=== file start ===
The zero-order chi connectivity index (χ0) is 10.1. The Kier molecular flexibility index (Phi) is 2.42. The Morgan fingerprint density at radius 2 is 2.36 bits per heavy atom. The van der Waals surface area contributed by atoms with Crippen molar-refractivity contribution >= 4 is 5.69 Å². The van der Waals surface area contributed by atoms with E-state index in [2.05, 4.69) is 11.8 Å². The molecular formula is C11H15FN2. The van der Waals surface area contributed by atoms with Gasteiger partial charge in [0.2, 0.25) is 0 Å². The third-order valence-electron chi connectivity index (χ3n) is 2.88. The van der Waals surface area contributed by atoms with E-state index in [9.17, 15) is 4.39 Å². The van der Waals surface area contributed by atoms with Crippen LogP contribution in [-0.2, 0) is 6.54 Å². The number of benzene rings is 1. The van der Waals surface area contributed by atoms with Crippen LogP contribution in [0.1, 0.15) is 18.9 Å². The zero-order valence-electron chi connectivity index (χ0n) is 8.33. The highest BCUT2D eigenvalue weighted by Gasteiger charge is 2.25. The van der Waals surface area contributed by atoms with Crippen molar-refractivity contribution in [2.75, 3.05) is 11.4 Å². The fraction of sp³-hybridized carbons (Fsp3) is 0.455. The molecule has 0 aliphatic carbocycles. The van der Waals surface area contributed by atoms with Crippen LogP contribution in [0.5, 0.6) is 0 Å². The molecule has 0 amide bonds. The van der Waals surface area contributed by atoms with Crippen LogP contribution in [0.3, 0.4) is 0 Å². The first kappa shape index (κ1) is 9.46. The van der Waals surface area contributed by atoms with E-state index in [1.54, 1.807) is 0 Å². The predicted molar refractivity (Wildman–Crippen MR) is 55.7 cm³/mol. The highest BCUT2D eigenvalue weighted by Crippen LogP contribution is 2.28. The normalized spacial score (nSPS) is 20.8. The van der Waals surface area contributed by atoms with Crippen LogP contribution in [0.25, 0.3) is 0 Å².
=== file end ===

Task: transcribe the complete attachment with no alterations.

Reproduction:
The zero-order chi connectivity index (χ0) is 10.1. The Kier molecular flexibility index (Phi) is 2.42. The Morgan fingerprint density at radius 2 is 2.36 bits per heavy atom. The van der Waals surface area contributed by atoms with Crippen molar-refractivity contribution >= 4 is 5.69 Å². The van der Waals surface area contributed by atoms with E-state index in [2.05, 4.69) is 11.8 Å². The molecular formula is C11H15FN2. The van der Waals surface area contributed by atoms with Gasteiger partial charge in [0.2, 0.25) is 0 Å². The third-order valence-electron chi connectivity index (χ3n) is 2.88. The van der Waals surface area contributed by atoms with E-state index in [9.17, 15) is 4.39 Å². The van der Waals surface area contributed by atoms with Crippen LogP contribution in [-0.2, 0) is 6.54 Å². The number of benzene rings is 1. The van der Waals surface area contributed by atoms with Crippen LogP contribution in [0.1, 0.15) is 18.9 Å². The zero-order valence-electron chi connectivity index (χ0n) is 8.33. The highest BCUT2D eigenvalue weighted by Gasteiger charge is 2.25. The van der Waals surface area contributed by atoms with Crippen molar-refractivity contribution in [2.75, 3.05) is 11.4 Å². The fraction of sp³-hybridized carbons (Fsp3) is 0.455. The molecule has 0 aliphatic carbocycles. The van der Waals surface area contributed by atoms with Crippen LogP contribution in [0.5, 0.6) is 0 Å². The molecule has 0 amide bonds. The van der Waals surface area contributed by atoms with Crippen LogP contribution in [0.3, 0.4) is 0 Å². The first kappa shape index (κ1) is 9.46. The van der Waals surface area contributed by atoms with E-state index in [1.54, 1.807) is 0 Å². The predicted molar refractivity (Wildman–Crippen MR) is 55.7 cm³/mol. The highest BCUT2D eigenvalue weighted by Crippen LogP contribution is 2.28. The normalized spacial score (nSPS) is 20.8. The van der Waals surface area contributed by atoms with Crippen LogP contribution in [0.25, 0.3) is 0 Å².